Alginate is one of the most extensively studied polysaccharides produced by P. aeruginosa. Overexpression of the alginate exopolysaccharide was first identified as being associated with P. aeruginosa isolates recovered from the lungs of chronically-infected CF patients, but rarely from other types of infections.[19],[20],[21] It is a shiny, high-molecular mass, unbranched heteropolymer consisting of 1,4-linked uronic residues of b-D-mannuronate and a-L-guluronate.[9] These components are arranged in homopolymeric blocks of polymannuronate and heteropolymeric sequences with a random distribution of guluronate and partially O-acetylated mannuronate residues.[9] Mucoidy is attained through mutation of one of the genes of the alginate operon (mucA, mucB, mucC, or mucD) which produce factors for sequestering AlgU, required for increased expression of alginate-producing genes.[9],[13] Alginate is not only involved in the establishment of microcolonies at the beginning of biofilm formation. It also imparts mechanical stability to form mature biofilms.[22] A recent study showed that nonmucoid variants of nonCF P. aeruginosa isolates express increased levels of alginate and potentially convert into the mucoid variant under iron-limiting conditions.[13] Mucoid variants are absent among environmental P. aeruginosa isolates, although nonmucoid strains seem to have the genetic makeup necessary for mucoidy. Factors such as hydrogen peroxide or activated polymorphonuclear neutrophils (PMNs) can induce mutations in the mucA gene.[23],[24],[25] Proteomic analysis identified an outer-membrane porin, OprF, the concentration of which is increased 40-fold in anaerobic culture. OprF is detected in the secretions from CF lungs along with circulating antibodies, concurring with P. aeruginosa antibiotic resistance and biofilm formation.[26]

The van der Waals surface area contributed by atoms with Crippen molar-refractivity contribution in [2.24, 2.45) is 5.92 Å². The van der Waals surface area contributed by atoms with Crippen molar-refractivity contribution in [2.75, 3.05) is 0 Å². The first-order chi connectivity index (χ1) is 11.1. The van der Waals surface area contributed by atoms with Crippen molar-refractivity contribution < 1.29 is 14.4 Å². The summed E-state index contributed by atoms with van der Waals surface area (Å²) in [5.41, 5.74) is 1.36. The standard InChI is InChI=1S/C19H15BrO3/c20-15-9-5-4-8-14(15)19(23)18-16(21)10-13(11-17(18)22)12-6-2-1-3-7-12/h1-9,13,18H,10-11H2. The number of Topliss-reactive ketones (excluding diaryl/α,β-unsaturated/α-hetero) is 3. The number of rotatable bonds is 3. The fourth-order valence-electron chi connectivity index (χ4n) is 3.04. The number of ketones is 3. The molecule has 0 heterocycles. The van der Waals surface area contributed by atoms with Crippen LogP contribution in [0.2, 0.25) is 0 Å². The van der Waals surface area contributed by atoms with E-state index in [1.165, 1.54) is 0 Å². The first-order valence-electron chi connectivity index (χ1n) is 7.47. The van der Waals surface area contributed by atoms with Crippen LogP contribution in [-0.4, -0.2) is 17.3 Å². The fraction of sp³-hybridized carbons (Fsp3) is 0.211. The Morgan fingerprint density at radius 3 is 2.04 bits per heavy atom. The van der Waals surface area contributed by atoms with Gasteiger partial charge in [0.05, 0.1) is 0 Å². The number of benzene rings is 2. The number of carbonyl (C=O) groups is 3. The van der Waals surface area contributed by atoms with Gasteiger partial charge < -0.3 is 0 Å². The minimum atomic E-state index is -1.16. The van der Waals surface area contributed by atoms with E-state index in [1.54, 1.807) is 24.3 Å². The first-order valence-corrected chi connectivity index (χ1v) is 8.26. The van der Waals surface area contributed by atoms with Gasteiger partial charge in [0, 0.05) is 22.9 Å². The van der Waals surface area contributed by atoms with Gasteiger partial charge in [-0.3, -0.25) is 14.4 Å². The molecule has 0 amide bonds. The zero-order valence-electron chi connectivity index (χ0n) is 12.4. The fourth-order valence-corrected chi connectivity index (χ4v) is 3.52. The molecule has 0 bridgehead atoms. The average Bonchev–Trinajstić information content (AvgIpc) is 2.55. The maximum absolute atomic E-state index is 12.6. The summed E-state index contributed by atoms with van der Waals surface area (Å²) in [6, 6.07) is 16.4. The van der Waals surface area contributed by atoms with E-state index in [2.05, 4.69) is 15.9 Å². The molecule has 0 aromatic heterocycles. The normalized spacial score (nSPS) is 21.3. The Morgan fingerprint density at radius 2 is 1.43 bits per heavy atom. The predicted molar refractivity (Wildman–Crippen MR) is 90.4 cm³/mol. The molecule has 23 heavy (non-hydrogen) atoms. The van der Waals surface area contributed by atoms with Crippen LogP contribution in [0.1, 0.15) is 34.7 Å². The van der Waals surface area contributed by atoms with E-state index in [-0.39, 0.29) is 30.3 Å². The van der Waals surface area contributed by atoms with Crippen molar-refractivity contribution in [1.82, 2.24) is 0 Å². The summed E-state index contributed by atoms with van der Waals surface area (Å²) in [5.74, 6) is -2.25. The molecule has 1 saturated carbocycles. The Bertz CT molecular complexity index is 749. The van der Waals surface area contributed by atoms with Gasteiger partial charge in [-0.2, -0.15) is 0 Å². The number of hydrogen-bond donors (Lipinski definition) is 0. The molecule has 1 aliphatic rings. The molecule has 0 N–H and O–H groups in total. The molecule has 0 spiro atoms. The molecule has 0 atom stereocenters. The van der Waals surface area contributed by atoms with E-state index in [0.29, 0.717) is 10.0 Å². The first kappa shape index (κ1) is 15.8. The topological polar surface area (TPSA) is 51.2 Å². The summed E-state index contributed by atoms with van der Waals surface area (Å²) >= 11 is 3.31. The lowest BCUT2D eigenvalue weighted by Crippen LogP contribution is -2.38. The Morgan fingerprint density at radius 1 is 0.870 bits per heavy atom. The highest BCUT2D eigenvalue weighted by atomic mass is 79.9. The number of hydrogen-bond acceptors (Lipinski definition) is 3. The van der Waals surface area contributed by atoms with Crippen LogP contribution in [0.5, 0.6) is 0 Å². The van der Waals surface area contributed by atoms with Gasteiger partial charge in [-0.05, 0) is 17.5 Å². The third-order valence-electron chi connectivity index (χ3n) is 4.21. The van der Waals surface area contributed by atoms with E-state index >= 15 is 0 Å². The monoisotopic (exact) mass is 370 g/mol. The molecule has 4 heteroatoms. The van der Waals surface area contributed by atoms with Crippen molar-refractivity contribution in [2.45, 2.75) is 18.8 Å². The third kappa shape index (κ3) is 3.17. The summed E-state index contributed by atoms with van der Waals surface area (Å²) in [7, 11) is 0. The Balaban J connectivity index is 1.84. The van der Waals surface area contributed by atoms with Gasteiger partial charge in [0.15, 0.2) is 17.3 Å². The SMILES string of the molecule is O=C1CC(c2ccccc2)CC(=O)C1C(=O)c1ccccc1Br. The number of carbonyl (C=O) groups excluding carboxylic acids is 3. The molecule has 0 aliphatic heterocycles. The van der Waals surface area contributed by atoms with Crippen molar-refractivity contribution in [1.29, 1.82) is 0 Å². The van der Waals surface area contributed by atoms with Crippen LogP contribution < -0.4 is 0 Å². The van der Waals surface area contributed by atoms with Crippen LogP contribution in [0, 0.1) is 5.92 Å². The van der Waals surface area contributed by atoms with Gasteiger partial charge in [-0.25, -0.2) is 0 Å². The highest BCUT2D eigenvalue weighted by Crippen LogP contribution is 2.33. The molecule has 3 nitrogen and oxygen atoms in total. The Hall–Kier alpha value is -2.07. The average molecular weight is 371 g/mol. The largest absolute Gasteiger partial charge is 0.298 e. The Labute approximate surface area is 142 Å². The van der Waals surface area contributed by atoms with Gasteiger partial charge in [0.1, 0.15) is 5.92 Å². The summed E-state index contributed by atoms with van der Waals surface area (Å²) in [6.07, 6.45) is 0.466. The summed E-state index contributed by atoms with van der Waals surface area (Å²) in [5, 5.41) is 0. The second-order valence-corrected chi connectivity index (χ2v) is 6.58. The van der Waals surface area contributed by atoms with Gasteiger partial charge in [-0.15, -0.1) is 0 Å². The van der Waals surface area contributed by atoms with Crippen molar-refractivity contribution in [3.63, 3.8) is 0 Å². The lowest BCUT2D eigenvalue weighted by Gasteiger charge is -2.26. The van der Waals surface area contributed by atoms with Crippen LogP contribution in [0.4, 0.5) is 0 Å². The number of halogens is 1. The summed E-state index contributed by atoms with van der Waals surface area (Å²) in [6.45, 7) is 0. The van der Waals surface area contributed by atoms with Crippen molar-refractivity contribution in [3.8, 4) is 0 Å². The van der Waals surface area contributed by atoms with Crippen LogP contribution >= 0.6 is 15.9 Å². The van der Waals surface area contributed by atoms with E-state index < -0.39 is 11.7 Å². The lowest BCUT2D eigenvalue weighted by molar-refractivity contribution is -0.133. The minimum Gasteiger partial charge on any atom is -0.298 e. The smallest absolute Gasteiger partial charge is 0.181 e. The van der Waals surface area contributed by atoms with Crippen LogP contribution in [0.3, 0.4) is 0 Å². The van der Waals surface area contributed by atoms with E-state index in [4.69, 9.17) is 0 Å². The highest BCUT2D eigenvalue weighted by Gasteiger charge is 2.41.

In the nonmucoid not expressing alginate biosynthesis genes, Pel and Psl are involved in the establishment of biofilms.[27],[28] Pel is a glucose-rich polysaccharide, whereas Psl consists of a repeating pentasaccharide containing d-mannose, d-glucose, and l-rhamnose.[28] Pel is essential for the formation of biofilms (called PeIs) at air-liquid interfaces and biofilms that are attached to a surface,[16],[17] and Psl is involved in the adherence to abiotic and biotic surfaces and in the maintenance of biofilm architecture, as well as dispersal. In P. aeruginosa, exopolysaccharides are indispensable for biofilm formation, and mutants that lack the ability to synthesize exopolysaccharides are severely compromised or unable to form mature biofilms.[29],[30],[31] In multi-species biofilms, the presence of a species that produces exopolysaccharides can lead to predomination and integration of other species that do not synthesize matrix polymers.[32]

Extracellular proteins